I-Team investigates: Historically marginalized communities face greater threats from air pollution

RALEIGH, N.C. (WTVD) -- Air pollution is an invisible threat that faces communities across America. While some levels of pollutants are inevitable, excessive amounts pose serious dangers to the people who breathe them in every day.

Risk levels aren't equal throughout our neighborhoods and often the communities facing the greatest threats are primarily composed of people of color.

In the Durham-Chapel Hill metro area, ethnic minorities face twice the respiratory risk from air pollution than white residents, according to an analysis of data from the U.S. Environmental Protection Agency's Environmental Justice screening system. This area includes portions of Durham, Orange, Granville, Person and Chatham County. The risk is still relatively low with 3.1% of white residents living in a neighborhood where there is a risk as opposed to 6.9% for Black residents and 5.1% for Hispanic residents.

In the Raleigh-Cary area, the disparities are slightly lower with people of color facing 1.5% more respiratory risk (11.7%) than white residents (8.2%). This area includes Wake, Johnston and Franklin County.

"It's something that communities of color, specifically black communities, but all communities of color, have been experiencing in this country and it definitely started way back in the day but it the legacy continues to persist in present-day and that's something that definitely needs to be acknowledged," explained Daisha Williams, the environmental justice manager for CleanAIRE NC, a nonprofit that aims to find equitable solutions to air pollution across the state.

Williams said decades of redlining and historical disinvestment led to the disparities seen in communities today.

"Cities would block off entire neighborhoods, primarily black neighborhoods, and essentially deem them as undesirable for investment and so this disinvestment led to no loans being you know, given out in these areas, no investments within the community within homes, infrastructure, but it also in all of that made it so that property was low, low property values. And also, many of these communities are also zoned for industrial practices," she said.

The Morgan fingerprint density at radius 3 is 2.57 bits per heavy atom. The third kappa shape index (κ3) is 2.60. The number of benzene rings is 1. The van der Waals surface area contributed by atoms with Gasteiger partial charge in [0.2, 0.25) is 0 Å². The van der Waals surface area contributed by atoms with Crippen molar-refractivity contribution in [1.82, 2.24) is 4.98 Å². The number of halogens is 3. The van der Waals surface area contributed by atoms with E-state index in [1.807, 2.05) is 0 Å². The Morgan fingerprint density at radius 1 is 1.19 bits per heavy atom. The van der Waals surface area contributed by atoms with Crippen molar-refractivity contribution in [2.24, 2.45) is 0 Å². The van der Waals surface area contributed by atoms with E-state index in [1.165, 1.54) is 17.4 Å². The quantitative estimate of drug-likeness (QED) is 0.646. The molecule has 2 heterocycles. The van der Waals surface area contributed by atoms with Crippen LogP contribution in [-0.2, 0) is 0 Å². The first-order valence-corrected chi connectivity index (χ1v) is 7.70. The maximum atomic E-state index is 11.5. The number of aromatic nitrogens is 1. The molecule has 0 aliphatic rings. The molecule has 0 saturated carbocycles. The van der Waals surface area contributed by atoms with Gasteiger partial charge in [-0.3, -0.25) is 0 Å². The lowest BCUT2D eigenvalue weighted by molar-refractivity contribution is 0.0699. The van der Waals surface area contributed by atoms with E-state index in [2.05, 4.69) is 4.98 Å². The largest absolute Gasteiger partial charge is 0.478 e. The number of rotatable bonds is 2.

The result of these actions leaves many communities of ethnic minorities closer to major highways and industrial plants today, both contributing factors to higher levels of pollutants.

"Compounding all these things together, you have a lot of economic issues come up and you have a lot of health issues come up," Williams said. "As far as air pollution goes, a huge concern is you know, of course, asthma, other respiratory issues, lung disease."

Some pollutants are even tied with cancer risk. Again, historically marginalized communities face a greater threat. The ABC data team uncovered people of color in the Durham-Chapel Hill metro area are 1.5x more likely to live in a neighborhood where there is a risk of cancer from air pollution. Nearly half of Black and Hispanic residents live in an area at risk (41.9% & 42.3%) compared to fewer than a third of White residents (28.5%).

Far fewer residents in the Raleigh-Cary area are living near an area with a risk of cancer from pollution, but disparities still exist. Around 11.3% of white people live in neighborhoods where there is a respiratory risk from air pollution compared to 11.7% of people of color.

The data analysis is part of ABC News's Equity Report that uncovered disparities across the country in education to housing.

Dr. John Bang, an environmental health professor at North Carolina Central University has studied inequalities in pollution for years. In recent years he studied levels in Durham to find that minority communities were exposed to 2-4 times higher levels of pollutants than non-minority communities. He said often minority communities are located very close to the road without buffer zones like trees.

"People living in a ZIP Code where minorities are in a high percentage of people, also living close to nearby a major highway or the major road. They have a tendency to increase their ER visit or ER visitation," Bang explained.

Bang and other environmental experts said there are solutions that could be as simple as planting more trees.

"It's becoming an even more urgent issue now with climate change. I think more communities are realizing that trees are not just beautiful. They are critical infrastructure. Trees clean our air and water. They help us manage our stormwater," said Marcy Lowe, Trees Durham interim chair of the board.

Trees Durham is a local nonprofit organization that was created to help close gaps in environmental inequalities throughout Durham.

"It is tempting to think that we all have equal access to those trees. But it's surprising to know the pockets of Durham that just simply don't have the benefit of a few trees and don't have the option," Lowe said.

Over the past few years, the group has planted hundreds of trees and hosted multiple educational events.

As the area continues to rapidly grow, experts said leaders and the community needs to be conscious of these inequities and take proactive steps to prevent gaps from expanding.

"When we take a look at the way how fast RTP is being developed, and how fast trees are disappearing that luxury of having good air, I mean relatively having a good air quality can deteriorate anytime and very fast," Bang said, "I hope, personally, that never happens, but the unique characteristic parts of this town compared to major metropolitan areas is that the change or shift of air quality can be faster than the other areas."

Bang said ongoing air monitoring with the community along with increasing public awareness remains essential in combatting these inequities going forward.
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